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Genetics. 2006 Aug;173(4):1969-81. Epub 2006 Jun 18.

Saccharomyces cerevisiae Mer2, Mei4 and Rec114 form a complex required for meiotic double-strand break formation.

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Department of Molecular, Cellular and Developmental Biology, Howard Hughes Medical Institute, and Department of Genetics, Yale University, New Haven, Connecticut 06520-8103, USA.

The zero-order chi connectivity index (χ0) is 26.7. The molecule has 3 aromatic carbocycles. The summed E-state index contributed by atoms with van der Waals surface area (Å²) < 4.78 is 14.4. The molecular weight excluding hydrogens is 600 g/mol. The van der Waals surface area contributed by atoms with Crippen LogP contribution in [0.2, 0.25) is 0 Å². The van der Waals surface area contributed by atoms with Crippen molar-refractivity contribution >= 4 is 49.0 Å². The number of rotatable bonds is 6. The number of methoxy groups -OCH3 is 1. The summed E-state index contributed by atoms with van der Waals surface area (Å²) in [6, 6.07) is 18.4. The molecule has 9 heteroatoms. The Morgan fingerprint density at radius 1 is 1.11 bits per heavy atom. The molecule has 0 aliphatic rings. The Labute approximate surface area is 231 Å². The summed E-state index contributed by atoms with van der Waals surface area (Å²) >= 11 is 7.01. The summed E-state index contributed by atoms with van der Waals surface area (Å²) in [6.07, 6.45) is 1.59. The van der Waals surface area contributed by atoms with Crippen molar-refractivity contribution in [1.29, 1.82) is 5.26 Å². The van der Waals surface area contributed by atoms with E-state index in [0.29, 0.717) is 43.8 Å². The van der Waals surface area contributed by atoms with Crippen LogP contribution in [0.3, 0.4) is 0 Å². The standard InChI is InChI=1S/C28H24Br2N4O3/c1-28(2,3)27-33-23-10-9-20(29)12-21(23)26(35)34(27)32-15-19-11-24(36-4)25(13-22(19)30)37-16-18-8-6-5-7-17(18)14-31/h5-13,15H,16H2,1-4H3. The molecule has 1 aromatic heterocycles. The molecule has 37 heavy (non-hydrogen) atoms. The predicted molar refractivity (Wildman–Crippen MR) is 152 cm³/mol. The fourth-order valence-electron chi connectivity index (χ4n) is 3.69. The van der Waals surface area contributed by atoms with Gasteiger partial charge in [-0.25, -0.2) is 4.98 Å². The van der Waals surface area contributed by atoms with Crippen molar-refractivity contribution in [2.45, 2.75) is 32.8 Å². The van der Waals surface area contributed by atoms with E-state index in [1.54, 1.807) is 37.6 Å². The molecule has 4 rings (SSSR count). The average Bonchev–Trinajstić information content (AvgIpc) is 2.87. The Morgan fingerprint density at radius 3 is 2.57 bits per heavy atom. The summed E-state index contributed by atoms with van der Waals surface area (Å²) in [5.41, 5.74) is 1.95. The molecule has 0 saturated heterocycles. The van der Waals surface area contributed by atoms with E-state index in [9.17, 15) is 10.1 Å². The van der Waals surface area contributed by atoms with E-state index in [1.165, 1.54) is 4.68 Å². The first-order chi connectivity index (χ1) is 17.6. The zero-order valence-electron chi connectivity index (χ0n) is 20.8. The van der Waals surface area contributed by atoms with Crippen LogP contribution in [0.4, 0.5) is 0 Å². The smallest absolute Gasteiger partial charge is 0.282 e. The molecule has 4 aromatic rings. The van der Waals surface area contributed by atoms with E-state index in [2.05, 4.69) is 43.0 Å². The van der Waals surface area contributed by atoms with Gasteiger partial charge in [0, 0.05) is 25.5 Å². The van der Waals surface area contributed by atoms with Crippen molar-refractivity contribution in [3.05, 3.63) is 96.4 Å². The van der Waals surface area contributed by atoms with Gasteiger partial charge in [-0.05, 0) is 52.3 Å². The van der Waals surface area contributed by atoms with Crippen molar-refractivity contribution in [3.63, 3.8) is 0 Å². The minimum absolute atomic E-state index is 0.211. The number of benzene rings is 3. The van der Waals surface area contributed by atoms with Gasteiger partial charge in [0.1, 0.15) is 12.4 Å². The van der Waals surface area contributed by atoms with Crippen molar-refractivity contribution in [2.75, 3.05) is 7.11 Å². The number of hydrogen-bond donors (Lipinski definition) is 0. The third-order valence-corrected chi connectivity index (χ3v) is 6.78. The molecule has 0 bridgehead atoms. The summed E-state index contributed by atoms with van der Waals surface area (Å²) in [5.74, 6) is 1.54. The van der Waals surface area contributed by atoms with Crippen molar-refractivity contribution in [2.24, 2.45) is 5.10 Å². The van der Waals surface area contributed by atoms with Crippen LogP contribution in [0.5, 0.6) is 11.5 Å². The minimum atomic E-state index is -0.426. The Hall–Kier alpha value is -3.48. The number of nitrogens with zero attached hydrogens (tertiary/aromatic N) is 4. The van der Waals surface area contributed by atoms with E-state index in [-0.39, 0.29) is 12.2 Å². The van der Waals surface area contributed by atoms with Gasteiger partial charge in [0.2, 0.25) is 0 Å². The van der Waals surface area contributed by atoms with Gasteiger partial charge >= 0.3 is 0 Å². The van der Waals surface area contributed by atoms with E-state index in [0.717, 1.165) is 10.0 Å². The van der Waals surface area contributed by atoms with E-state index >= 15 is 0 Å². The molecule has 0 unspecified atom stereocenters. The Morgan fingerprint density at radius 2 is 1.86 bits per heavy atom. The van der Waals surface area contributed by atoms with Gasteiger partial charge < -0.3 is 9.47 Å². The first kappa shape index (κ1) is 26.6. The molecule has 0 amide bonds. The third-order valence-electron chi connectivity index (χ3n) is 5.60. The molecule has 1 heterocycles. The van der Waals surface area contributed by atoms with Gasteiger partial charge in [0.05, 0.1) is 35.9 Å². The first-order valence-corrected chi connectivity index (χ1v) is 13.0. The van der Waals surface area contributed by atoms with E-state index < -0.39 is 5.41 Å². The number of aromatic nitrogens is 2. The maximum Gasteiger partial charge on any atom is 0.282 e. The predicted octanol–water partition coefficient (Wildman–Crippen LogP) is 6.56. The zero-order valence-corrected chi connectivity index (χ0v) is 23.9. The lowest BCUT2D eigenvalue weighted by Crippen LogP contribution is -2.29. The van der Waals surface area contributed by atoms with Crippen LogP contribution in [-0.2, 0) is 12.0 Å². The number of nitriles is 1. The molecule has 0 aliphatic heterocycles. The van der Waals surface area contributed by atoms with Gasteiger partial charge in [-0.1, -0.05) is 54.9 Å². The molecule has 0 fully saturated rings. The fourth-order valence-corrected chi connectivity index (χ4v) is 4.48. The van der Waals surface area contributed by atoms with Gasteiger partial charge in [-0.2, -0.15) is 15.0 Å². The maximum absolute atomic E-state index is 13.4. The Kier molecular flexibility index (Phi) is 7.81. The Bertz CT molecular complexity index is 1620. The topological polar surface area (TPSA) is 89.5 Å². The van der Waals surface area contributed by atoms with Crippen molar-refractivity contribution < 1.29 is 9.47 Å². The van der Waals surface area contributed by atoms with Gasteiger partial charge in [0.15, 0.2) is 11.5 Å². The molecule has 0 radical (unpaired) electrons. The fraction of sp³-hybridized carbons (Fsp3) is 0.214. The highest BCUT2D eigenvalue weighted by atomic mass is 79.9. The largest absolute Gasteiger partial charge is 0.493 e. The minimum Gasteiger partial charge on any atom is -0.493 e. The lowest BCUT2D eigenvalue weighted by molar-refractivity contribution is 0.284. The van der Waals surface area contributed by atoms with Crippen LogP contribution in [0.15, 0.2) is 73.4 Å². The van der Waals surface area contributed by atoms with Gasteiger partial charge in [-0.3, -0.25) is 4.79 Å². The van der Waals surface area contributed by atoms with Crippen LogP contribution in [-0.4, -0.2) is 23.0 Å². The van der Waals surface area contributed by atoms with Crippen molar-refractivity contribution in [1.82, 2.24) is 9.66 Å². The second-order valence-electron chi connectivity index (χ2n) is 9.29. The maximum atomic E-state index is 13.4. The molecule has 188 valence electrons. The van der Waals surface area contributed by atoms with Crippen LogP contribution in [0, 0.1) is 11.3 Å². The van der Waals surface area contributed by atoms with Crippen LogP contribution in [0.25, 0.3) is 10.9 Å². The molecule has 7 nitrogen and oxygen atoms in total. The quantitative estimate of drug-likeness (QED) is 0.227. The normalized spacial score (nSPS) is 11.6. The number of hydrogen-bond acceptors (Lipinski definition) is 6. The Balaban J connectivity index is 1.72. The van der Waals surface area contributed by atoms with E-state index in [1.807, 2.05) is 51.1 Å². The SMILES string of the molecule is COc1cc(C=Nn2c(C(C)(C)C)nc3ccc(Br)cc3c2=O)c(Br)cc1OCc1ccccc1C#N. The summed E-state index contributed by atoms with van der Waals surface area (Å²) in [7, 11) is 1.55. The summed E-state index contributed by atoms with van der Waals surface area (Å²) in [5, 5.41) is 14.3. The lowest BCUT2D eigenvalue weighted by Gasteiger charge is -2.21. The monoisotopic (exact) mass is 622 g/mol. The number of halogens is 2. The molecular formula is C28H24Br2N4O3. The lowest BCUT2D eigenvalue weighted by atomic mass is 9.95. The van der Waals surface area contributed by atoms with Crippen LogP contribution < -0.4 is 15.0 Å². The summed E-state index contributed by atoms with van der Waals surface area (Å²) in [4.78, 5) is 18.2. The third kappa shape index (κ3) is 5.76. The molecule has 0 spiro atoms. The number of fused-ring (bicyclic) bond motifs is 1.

In budding yeast, at least 10 proteins are required for formation of the double-strand breaks (DSBs) that initiate meiotic recombination. Spo11 is the enzyme responsible for cleaving DNA and is found in a complex that also contains Ski8, Rec102, and Rec104. The Mre11/Rad50/Xrs2 complex is required for both DSB formation and DSB processing. In this article we investigate the functions of the remaining three proteins--Mer2, Mei4, and Rec114--with particular emphasis on Mer2. The Mer2 protein is present in vegetative cells, but it increases in abundance and becomes phosphorylated specifically during meiotic prophase. Mer2 localizes to distinct foci on meiotic chromosomes, with foci maximally abundant prior to the formation of synaptonemal complex. If DSB formation is blocked (e.g., by a spo11 mutation), dephosphorylation of Mer2 and its dissociation from chromosomes are delayed. We have also found that the Mei4 and Rec114 proteins localize to foci on chromosomes and these foci partially colocalize with each other and with Mer2. Furthermore, the three proteins co-immunoprecipitate. Mer2 does not show significant colocalization with Mre11 or Rec102 and Mer2 does not co-immunoprecipitate with Rec102. We propose that Mer2, Mei4, and Rec114 form a distinct complex required for DSB formation.

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